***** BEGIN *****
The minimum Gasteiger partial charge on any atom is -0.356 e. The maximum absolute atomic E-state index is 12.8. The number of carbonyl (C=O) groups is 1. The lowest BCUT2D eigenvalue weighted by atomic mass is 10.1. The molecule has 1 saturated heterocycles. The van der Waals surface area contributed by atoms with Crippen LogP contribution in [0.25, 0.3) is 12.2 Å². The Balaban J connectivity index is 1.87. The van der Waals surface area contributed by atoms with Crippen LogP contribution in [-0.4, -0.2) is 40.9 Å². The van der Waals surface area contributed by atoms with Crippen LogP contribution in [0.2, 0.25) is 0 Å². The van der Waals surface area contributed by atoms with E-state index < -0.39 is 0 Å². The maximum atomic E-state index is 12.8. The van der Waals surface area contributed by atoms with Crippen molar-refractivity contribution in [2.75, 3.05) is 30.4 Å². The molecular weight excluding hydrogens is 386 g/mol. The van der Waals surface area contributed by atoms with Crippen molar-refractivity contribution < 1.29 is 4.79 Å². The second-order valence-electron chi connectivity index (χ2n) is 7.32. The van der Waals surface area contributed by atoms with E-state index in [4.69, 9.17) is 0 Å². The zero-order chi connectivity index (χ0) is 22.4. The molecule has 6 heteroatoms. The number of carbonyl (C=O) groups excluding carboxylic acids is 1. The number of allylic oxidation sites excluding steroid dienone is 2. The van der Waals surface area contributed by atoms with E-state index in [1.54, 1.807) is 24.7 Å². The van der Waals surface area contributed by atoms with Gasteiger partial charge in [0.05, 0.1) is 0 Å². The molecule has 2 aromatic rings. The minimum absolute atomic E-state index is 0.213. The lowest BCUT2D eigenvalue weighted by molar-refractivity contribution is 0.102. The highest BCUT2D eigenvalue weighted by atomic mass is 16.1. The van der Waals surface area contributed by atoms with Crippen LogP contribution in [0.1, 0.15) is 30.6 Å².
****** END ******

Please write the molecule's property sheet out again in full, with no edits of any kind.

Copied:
The minimum Gasteiger partial charge on any atom is -0.356 e. The maximum absolute atomic E-state index is 12.8. The number of carbonyl (C=O) groups is 1. The lowest BCUT2D eigenvalue weighted by atomic mass is 10.1. The molecule has 1 saturated heterocycles. The van der Waals surface area contributed by atoms with Crippen LogP contribution in [0.25, 0.3) is 12.2 Å². The Balaban J connectivity index is 1.87. The van der Waals surface area contributed by atoms with Crippen LogP contribution in [-0.4, -0.2) is 40.9 Å². The van der Waals surface area contributed by atoms with Crippen LogP contribution in [0.2, 0.25) is 0 Å². The van der Waals surface area contributed by atoms with E-state index < -0.39 is 0 Å². The maximum atomic E-state index is 12.8. The van der Waals surface area contributed by atoms with Crippen molar-refractivity contribution in [2.75, 3.05) is 30.4 Å². The molecular weight excluding hydrogens is 386 g/mol. The van der Waals surface area contributed by atoms with Crippen molar-refractivity contribution < 1.29 is 4.79 Å². The second-order valence-electron chi connectivity index (χ2n) is 7.32. The van der Waals surface area contributed by atoms with E-state index in [4.69, 9.17) is 0 Å². The zero-order chi connectivity index (χ0) is 22.4. The molecule has 6 heteroatoms. The number of carbonyl (C=O) groups excluding carboxylic acids is 1. The number of allylic oxidation sites excluding steroid dienone is 2. The van der Waals surface area contributed by atoms with E-state index in [1.54, 1.807) is 24.7 Å². The van der Waals surface area contributed by atoms with Gasteiger partial charge in [0.05, 0.1) is 0 Å². The molecule has 2 aromatic rings. The minimum absolute atomic E-state index is 0.213. The lowest BCUT2D eigenvalue weighted by molar-refractivity contribution is 0.102. The highest BCUT2D eigenvalue weighted by atomic mass is 16.1. The van der Waals surface area contributed by atoms with Crippen LogP contribution in [0.1, 0.15) is 30.6 Å².